It’s official; everyone’s favourite ‘Queen of the Internet’ Mary Meeker is back with her 2019 Internet Trends Report, armed with insights on pivotal trends shaping the future of the internet.
The former Kleiner Perkins partner and now founder of growth fund Bond Capital has a lot to say about cybersecurity topics and it’s no wonder why.
With over half of humanity online and sharing more personal information than ever, cyberattacks have become the fastest-growing crime worldwide and within a few years will be more profitable than the entire global drug trade.
If that wasn’t enough, cybercrime is predicted to cost the world 6 trillion dollars annually by 2021 (that’s approximately $750 for every person on earth).
Want to know more about the latest threats to cybersecurity but too busy to check out all those slides?
No worries, that’s where we come in. Here are the top 6 Cybersecurity Takeaways you need to know about in 2019:
1. Cyber-attack sophistication rising
Cybersecurity should be on every business leader’s agenda as the number and sophistication of attacks is on the rise. Meeker highlights the increase of state-sponsored attacks, with the US, UK, Netherlands and Germany all publicly indicting state actors. Large-scale data provider attacks are also more prevalent; cloud services, telecoms and data brokers appear to be prime targets as they are seeing heightened activity.
On the upside, dwell time (how long an attacker has access to a network before being detected) continues to fall and is now on average 78 days vs 101 in 2017.
2. Sensitive data increasingly at risk
If you store, share and work with sensitive data, then this one’s for you. As more and more people start using SaaS applications, hackers are following their trail on the hunt for valuable information. The report demonstrates that in 2018 447MM sensitive records were exposed in security breaches, more than double the 198MM figure in 2017.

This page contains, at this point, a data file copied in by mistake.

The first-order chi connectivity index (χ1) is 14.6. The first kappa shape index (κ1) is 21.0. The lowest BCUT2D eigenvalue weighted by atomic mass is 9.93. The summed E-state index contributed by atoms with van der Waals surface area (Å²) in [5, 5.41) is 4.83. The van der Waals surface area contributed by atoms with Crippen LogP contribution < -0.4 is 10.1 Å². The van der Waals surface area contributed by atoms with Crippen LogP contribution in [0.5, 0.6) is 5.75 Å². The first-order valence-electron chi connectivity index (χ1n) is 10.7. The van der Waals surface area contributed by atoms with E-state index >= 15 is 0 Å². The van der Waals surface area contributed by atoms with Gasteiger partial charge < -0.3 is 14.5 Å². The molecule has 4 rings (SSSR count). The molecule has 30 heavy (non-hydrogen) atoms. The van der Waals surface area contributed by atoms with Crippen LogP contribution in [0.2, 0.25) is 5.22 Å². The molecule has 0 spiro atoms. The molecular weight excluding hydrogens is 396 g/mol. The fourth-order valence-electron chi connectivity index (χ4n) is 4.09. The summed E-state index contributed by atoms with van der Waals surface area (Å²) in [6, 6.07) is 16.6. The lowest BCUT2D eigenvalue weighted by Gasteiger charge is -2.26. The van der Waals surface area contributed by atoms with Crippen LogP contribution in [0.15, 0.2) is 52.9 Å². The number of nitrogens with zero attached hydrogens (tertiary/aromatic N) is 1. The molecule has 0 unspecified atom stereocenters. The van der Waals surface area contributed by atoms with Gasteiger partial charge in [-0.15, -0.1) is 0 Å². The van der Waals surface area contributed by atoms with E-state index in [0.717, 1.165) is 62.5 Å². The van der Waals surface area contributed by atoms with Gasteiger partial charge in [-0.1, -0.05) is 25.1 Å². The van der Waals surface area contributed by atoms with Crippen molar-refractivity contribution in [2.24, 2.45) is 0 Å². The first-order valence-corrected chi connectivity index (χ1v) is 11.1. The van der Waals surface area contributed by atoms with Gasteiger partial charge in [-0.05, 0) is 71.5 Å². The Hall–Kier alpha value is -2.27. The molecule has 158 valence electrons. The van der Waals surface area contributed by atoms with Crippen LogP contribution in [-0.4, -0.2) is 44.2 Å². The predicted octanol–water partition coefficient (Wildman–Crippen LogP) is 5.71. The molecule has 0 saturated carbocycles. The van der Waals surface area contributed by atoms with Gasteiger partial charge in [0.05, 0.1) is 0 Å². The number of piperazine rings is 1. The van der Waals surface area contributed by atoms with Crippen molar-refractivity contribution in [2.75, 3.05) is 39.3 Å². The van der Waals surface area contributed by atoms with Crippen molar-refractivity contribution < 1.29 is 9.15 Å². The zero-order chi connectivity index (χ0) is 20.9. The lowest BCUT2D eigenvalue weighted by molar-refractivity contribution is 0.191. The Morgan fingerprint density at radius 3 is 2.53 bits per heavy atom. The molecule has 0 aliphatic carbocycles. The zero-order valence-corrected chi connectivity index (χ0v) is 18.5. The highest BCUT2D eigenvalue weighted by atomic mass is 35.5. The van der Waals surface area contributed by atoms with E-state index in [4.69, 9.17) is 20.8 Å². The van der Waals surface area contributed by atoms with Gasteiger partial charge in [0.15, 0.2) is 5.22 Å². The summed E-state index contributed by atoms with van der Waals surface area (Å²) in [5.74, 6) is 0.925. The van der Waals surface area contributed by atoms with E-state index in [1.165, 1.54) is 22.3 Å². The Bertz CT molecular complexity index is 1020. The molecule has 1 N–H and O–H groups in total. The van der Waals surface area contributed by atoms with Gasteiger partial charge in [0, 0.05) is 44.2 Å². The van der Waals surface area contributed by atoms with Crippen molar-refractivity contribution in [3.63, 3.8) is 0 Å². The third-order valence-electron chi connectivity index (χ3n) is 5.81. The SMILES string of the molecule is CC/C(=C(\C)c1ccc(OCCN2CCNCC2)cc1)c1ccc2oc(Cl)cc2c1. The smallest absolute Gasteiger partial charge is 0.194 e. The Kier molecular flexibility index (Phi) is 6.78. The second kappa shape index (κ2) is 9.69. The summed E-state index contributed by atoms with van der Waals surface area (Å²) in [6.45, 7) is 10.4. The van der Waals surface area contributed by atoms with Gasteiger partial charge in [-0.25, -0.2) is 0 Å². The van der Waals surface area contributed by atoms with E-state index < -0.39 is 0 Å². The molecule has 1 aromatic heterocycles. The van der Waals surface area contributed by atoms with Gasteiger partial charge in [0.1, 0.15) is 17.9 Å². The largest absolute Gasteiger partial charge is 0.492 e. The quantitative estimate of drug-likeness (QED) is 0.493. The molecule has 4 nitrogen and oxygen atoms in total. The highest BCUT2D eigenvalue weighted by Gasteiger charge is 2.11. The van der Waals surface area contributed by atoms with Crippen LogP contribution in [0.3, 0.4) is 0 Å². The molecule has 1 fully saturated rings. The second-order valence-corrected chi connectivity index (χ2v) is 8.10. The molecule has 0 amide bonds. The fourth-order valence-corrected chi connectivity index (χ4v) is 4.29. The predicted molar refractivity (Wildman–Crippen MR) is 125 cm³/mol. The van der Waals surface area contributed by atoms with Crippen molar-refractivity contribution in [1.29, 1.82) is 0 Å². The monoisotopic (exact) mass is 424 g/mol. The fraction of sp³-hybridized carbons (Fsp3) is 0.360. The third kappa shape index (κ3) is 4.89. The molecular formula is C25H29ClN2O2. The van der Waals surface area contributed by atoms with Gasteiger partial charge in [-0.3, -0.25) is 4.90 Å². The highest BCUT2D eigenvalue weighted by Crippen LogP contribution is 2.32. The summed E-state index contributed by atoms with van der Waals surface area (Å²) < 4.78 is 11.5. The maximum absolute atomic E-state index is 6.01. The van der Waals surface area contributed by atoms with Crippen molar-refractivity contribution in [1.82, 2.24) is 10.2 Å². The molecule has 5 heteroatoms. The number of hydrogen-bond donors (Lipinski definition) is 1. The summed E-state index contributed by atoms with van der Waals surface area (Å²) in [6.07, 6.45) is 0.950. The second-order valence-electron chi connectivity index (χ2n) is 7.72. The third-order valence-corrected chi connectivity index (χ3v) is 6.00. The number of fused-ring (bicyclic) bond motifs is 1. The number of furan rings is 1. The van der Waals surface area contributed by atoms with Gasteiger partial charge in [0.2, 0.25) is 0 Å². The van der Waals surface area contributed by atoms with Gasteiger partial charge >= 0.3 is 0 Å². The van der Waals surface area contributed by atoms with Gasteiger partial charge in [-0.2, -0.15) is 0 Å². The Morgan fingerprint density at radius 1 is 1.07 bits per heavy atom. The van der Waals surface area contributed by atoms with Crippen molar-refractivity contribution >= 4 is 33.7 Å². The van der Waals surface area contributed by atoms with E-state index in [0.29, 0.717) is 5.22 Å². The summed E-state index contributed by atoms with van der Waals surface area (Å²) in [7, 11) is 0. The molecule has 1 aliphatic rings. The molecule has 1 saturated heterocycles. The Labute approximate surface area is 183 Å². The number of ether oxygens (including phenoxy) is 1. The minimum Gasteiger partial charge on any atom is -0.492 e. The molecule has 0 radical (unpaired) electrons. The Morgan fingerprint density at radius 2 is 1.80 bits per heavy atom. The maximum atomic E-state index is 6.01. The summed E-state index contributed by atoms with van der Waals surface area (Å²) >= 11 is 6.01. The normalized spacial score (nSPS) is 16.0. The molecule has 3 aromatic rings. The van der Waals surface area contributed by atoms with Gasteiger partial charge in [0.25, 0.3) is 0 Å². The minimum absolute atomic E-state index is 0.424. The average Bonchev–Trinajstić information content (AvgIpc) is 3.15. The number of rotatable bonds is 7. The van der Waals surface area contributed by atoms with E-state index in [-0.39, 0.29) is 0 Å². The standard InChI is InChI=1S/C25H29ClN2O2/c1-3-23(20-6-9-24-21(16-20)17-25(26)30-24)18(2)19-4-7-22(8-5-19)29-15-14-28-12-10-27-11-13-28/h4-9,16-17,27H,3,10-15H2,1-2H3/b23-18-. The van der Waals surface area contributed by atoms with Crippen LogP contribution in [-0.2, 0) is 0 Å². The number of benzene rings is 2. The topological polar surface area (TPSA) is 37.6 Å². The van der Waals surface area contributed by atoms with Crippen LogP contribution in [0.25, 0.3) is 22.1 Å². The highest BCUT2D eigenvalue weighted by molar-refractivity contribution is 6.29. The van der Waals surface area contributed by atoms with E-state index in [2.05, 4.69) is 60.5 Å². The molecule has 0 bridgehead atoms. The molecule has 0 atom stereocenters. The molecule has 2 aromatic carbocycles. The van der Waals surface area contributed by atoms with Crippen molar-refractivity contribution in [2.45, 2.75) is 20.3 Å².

3. Online system weaknesses are leaving doors open
Many cyber-attacks and data breaches are also a result of opportunities created by online system weaknesses. Hackers continue to take advantage of system misconfigurations, social engineering and businesses’ internal tools to access valuable information. According to the figures Meeker quotes from the Uptime Institute, the downtime experienced by Data Center Operators has jumped from 25% in 2017 to 31% in 2018, reflecting the operational cost of these attacks.
4. Encrypted web traffic is increasing
With every data breach, more and more people are turning to encryption as a safeguard. Encrypted messaging and web traffic are rising rapidly, from 53% in 2016 to 87% in the first quarter of this year. The technology’s potential to restore trust in the internet hasn’t gone unnoticed; tech giants like Google and Facebook are hailing encryption as the answer to their privacy woes as well.
5. 2-Factor authentication use lagging behind
2-factor authentication (2FA) is a great way to add an extra layer of security by requiring more than one proof of identity, a step up from the standard “username and password approach”. Although security experts have seen a significant uptake in websites supporting 2FA (we’re currently at 52% globally), incomplete adoption is holding back the effectiveness of this approach. Meeker goes on to say that there is usually a lack of multi-factor authentication for applications accessed from within internal corporate networks.
6. State information warfare
On an even more somber note, the report reflects on how states are jeopardizing consumer trust in the internet by employing cyberwarfare tactics. According to Michele Flournoy & Michael Sulmeyer, co-founders of WestExec Advisors, states are “hacking into banks, meddling in elections, stealing intellectual property & bringing private companies to a standstill… Cyber-operations are emblematic of a new style of competition.”
There you have it folks, Mary Meeker’s insights on how online information is more vulnerable than ever to data breaches and cyber-attacks. She sums up how we got here with a quote from Jason Pielemeier, Policy Director of the Global Network Initiative:
During the first two-decades of the Internet’s growth, too much faith was put in the technology itself. Not enough was done to address challenges such as the spread of surveillance technologies, abuse of online platforms and the general undermining of trust. Council on Foreign Relations Blog 7.17
Since we can’t rely on tech giants and governments to safeguard our information, people have a responsibility to secure their own information and privacy as much as they can.
The good news? There are ways to enjoy the benefits of the internet and cloud technology without experiencing the downsides. If you want to know more about how to secure your data in the cloud, read on here.